• 1200 cc parallel twin, liquid-cooled, 8 valves, SOHC, 270-degree crank, 78 PS / 76.9 bhp at 6100 rpm, 106 Nm at 4000 rpm.

Triumph is all about the ride, and crucial to that is the motor. Happily, this one is fantastic to work with. 106 Nm of torque at your disposal with a ride-by-wire throttle and torque-assist clutch, power is put down rapidly to the rear wheel, and there is plenty of top-end grunt with 76.9 bhp.

Sure, some may say that for a 1200 cc motor there should be more power, but in this application it is fantastic. Gearing is superb and the 6 gears are decently long, allowing you to sit in each gear for just long enough to put some decent numbers on the analogue speedo.

Rev matching on downshifts is addicting, when you get it right it just flows beautifully with pops and bangs. Rev-matching on this is great fun, too, downshifts met with a satisfying growl from the engine as you shift down from 6th to cruising in town at 2nd – the exhaust note itself being a delightful rumble that evokes some real character. Get it right and it rewards you with a beautifully flowing change, with some pops and bangs as the motor winds down on the output power.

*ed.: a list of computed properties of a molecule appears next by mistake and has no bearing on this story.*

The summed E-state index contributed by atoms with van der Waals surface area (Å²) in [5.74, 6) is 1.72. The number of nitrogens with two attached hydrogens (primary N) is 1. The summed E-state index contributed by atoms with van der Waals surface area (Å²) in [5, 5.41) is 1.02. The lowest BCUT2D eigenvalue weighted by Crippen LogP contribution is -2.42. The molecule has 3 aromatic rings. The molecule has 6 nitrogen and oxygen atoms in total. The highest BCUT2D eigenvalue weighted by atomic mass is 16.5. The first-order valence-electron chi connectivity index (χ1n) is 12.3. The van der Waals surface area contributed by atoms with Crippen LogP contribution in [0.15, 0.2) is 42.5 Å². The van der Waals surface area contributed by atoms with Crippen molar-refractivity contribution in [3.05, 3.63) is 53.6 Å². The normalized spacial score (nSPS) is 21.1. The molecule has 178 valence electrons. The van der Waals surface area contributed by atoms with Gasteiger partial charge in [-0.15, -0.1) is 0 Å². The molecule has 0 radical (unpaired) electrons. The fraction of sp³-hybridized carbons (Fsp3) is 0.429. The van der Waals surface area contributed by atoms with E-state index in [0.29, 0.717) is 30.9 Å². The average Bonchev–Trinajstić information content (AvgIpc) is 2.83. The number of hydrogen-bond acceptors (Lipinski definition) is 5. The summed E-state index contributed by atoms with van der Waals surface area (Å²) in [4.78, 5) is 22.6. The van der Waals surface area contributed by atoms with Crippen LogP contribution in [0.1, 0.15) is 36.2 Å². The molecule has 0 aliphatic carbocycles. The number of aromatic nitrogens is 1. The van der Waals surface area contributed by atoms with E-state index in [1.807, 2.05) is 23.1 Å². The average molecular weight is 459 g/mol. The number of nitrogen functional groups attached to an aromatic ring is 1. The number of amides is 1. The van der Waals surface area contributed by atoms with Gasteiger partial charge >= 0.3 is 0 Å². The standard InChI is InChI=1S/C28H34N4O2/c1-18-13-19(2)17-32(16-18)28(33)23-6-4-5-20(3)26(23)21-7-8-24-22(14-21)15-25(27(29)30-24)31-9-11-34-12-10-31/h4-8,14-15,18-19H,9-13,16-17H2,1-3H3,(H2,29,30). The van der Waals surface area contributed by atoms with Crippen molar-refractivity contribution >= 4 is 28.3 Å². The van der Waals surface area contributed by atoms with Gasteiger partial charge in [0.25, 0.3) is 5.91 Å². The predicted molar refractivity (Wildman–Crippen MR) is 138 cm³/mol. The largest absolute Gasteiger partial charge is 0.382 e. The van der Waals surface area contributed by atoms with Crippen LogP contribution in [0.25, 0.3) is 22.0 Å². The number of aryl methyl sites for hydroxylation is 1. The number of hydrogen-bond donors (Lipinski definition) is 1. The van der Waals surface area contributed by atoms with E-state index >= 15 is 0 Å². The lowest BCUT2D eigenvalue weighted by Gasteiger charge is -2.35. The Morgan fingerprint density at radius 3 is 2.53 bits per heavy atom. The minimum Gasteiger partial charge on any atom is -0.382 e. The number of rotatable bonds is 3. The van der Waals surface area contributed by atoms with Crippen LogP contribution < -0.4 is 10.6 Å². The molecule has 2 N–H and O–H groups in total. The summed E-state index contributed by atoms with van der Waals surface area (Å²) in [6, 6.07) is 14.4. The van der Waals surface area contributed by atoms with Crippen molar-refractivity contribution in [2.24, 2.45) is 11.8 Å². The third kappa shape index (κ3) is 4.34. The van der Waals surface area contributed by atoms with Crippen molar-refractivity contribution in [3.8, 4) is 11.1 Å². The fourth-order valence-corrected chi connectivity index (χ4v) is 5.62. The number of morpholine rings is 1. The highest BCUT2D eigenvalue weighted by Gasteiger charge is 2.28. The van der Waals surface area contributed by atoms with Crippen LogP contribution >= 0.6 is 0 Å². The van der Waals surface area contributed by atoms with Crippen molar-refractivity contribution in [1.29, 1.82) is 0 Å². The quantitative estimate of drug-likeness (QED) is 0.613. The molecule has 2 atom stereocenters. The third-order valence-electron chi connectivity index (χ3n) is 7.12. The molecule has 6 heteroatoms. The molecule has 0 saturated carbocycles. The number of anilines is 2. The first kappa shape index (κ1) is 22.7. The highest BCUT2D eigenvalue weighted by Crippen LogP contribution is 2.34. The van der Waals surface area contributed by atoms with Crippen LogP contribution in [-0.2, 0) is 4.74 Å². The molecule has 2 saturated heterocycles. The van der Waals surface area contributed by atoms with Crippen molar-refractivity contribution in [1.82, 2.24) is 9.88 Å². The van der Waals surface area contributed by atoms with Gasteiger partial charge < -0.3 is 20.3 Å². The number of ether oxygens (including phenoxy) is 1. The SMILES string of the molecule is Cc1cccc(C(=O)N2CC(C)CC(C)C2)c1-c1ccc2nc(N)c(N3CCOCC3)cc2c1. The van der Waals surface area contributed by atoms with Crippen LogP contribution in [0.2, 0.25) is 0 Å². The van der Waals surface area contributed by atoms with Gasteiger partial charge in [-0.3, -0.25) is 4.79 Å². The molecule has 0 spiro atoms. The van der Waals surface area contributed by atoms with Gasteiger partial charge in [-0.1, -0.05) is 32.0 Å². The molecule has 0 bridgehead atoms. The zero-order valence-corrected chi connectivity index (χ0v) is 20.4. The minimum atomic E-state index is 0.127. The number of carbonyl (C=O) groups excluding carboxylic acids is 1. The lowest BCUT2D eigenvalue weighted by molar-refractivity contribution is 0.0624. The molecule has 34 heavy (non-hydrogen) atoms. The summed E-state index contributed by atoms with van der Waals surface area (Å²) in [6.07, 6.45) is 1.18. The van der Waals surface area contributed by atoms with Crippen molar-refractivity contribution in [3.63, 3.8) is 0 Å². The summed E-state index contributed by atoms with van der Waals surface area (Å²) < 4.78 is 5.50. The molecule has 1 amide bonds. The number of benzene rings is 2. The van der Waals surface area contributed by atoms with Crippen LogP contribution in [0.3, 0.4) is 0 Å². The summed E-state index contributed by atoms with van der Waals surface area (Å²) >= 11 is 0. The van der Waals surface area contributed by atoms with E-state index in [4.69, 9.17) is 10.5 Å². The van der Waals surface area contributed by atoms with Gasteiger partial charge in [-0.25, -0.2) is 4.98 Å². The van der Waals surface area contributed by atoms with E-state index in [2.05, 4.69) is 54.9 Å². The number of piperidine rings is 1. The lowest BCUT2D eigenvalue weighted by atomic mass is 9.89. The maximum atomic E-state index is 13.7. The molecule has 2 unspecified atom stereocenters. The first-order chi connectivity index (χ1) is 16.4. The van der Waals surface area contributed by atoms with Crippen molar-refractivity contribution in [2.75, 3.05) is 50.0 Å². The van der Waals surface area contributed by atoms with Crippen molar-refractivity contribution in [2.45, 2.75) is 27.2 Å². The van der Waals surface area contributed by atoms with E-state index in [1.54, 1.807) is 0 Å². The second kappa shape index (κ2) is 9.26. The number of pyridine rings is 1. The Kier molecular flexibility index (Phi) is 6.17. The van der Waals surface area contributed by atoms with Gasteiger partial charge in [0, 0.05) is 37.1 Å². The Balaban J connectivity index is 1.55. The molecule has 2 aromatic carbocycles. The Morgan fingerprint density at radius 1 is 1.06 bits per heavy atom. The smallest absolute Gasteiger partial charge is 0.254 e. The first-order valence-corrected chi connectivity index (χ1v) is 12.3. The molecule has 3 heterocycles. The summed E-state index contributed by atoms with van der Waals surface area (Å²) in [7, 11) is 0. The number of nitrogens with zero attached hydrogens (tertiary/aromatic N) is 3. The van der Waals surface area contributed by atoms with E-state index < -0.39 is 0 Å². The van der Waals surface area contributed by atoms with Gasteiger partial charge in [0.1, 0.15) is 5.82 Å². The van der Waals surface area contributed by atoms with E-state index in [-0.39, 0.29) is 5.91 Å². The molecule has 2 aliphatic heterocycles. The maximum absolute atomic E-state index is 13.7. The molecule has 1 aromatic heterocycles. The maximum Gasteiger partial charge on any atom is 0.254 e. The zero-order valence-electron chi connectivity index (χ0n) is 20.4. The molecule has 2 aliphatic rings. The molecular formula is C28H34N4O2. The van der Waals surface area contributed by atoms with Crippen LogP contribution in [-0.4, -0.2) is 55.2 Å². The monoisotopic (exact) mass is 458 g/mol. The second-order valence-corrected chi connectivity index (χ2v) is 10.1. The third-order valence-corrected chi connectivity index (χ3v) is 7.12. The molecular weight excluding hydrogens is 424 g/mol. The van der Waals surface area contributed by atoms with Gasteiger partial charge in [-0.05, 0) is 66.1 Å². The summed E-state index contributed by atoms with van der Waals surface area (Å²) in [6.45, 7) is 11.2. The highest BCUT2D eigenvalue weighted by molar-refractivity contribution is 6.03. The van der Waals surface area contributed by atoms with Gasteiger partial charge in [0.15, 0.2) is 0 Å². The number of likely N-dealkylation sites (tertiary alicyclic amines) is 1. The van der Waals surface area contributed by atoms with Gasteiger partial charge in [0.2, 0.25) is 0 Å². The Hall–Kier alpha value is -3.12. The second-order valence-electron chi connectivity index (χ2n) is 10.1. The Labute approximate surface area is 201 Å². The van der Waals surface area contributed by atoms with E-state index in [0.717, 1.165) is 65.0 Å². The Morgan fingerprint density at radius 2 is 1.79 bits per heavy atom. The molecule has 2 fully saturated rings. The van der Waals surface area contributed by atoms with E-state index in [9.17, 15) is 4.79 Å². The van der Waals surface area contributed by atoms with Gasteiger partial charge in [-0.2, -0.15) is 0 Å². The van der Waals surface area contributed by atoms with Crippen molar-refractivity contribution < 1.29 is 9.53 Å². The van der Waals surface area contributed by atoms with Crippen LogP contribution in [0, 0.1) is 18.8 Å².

Triumph Bobber Chrome 2023 with containers in the background

A surprising characteristic of the Bobber is just how smooth it is to ride at low speeds – despite weighing 251 kg wet, and having such a torquesy motor at your disposal. Cruising at low speeds (30 mph in 2nd) the bike sails along, waiting for you to twist the throttle and get the motor singing beneath you, torque instantly delivered to the back wheel as you point towards the next corner.

Traction control (switchable) did sometimes flash up when accelerating particularly hard out of corners and from first, though it doesn’t intervene too heavily – and if you really hate it, it can be switched off altogether.